How do painkillers work?
Pain is a noxious sensation arising from any part of the body. It is often described in physical terms or as an emotional reaction to the painful stimulus. It can be stabbing, burning, tearing, nauseating or sickening. Many diseases of the body or sudden injury can cause pain. Since pain is universally understood as a sign of disease, it is the most common symptom that brings a patient to a physician’s clinic or starts the desire to search for relief offered by painkillers. The function of the pain sensory system is to protect the body and maintain function.
Types of pain
Pain has been classified into two major types: fast pain and slow pain. Fast pain takes shorter to appear after the pain stimulus, which is about 0.1 second. The slow pain takes slightly longer to appear after the inciting cause. It begins after 1 second or longer and then persists at that severity. Fast pain is felt as sharp, pricking or electric pain. This type of pain is felt due to a thorn prick, cut from a blade or skin burns. Slow pain is described as burning, aching, throbbing or a dull ache. This type of pain is usually associated with tissue destruction. It can occur both in the skin and in deep organs.
The pain receptors in the skin and other tissues are free nerve endings. These pain receptors can be stimulated by mechanical, thermal and chemical pain stimuli. In general, fast pain is elicited by the mechanical and thermal types of stimuli, whereas slow pain can be elicited by all three types.
Chemicals that cause pain
A variety of chemicals are produced at the site of injury. These chemicals are either produced due to damage of tissues or are produced by the inflammatory cells which accumulate at the site of tissue injury. These chemicals mediators of pain are:
- Potassium ions
- Lactic acid (a product of anaerobic metabolism, which is
- Proteolytic enzymes (enzymes which break down proteins)
- Prostaglandins (derived from arachidonic acid, a fatty acid; at the site of inflammation)
- Substance P
One chemical that seems to be most painful is bradykinin. Many researchers have suggested that bradykinin might be the agent most responsible for causing pain after tissue damage.
Painkillers work and mechanism of action
Painkillers or analgesics are the drugs used to get pain relief. The pain sensation is carried by the nerves (peripheral nervous system) through the spinal cord to the brain (central nervous system, CNS). Based on the type of action, they can be broadly classified into 2 major groups – non-narcotic analgesics and narcotic analgesics painkillers. Their effectiveness varies.
Non-narcotic analgesics painkillers
Non-narcotic analgesics, alternatively named as non-opioids, are analgesics that do not have CNS effects, like:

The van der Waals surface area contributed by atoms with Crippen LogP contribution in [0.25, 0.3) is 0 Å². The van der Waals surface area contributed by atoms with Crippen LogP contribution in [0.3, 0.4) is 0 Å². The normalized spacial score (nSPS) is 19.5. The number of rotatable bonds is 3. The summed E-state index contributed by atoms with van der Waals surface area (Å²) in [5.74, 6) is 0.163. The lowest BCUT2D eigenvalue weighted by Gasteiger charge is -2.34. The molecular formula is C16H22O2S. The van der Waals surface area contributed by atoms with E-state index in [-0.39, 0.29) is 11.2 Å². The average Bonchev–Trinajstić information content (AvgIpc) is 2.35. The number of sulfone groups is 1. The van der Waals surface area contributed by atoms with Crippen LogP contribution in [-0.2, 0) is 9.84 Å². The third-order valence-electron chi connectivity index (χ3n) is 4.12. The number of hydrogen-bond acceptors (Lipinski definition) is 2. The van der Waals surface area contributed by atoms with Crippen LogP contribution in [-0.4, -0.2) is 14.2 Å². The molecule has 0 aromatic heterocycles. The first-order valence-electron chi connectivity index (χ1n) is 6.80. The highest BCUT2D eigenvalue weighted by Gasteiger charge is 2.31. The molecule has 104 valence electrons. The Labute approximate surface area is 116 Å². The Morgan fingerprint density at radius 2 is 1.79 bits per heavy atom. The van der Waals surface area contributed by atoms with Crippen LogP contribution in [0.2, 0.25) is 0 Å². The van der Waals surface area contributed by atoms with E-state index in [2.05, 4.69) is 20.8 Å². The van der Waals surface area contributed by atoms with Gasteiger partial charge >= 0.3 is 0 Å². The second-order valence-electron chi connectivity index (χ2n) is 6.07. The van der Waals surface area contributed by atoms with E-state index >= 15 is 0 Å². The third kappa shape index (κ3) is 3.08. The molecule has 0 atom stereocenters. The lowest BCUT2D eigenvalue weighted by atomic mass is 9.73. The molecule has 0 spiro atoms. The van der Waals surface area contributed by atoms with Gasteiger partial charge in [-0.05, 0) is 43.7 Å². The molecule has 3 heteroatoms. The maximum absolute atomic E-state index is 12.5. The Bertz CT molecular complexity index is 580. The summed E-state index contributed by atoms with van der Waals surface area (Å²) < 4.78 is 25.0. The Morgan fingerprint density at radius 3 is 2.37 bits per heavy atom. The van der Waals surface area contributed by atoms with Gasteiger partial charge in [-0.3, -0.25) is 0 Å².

- NSAIDS (Non-steroidal anti-inflammatory drugs): The principal therapeutic effects of NSAIDs derive from their ability to inhibit prostaglandin production. The first enzyme in the prostaglandin synthetic pathway is prostaglandin G/H synthase, also known as cyclooxygenase or COX. This enzyme converts arachidonic acid to the unstable intermediates PGG2 and PGH2 and leads to the production of thromboxane A2 and a variety of prostaglandins. Therapeutic doses of aspirin and other NSAIDs reduce prostaglandin biosynthesis in humans. Aspirin and NSAIDs inhibit the COX enzymes and prostaglandin production. NSAIDs are mild analgesics. However, consideration of the type of pain, as well as its intensity, is important in the assessment of analgesic efficacy. NSAIDs are particularly effective when inflammation has caused sensitization of pain receptors to normally painless mechanical or chemical stimuli. Pain that accompanies inflammation and tissue injury probably results from local stimulation of pain fibres and enhanced pain sensitivity.
These painkillers include aspirin, Indomethacin, Mefenamic acid, Ibuprofen, Piroxicam, Diclofenac, Ketorolac and Roxicob. Aspirin irreversibly blocks the enzyme cyclo-oxygenase whereas other NSAIDs have reversible blocking action resulting in longer duration of action than aspirin.
- Paracetamol is a weak cyclo-oxygenase inhibitor in peripheral tissues.
Narcotic analgesics painkillers
Narcotic analgesics are the analgesics that have central nervous system effects. They bind with the opioid receptors in the CNS to block the perception of pain or affect the emotional response to pain and are much more effective. They are of two types.
- Natural – Narcotic analgesics containing alkaloids of opium eg. Morphine and Codeine.
- Synthetic – Trimeperidine , Fentanyl, Piritramide, Pentazocine, Tramadol, Butorphanol
Type of used painkiller should depend on the type of pain. If you feel that you need more effective painkiller than those available in the pharmacy without a prescription, you should contact and consult with your physician. He should recommend you the appropriate type and dosage suitable for you.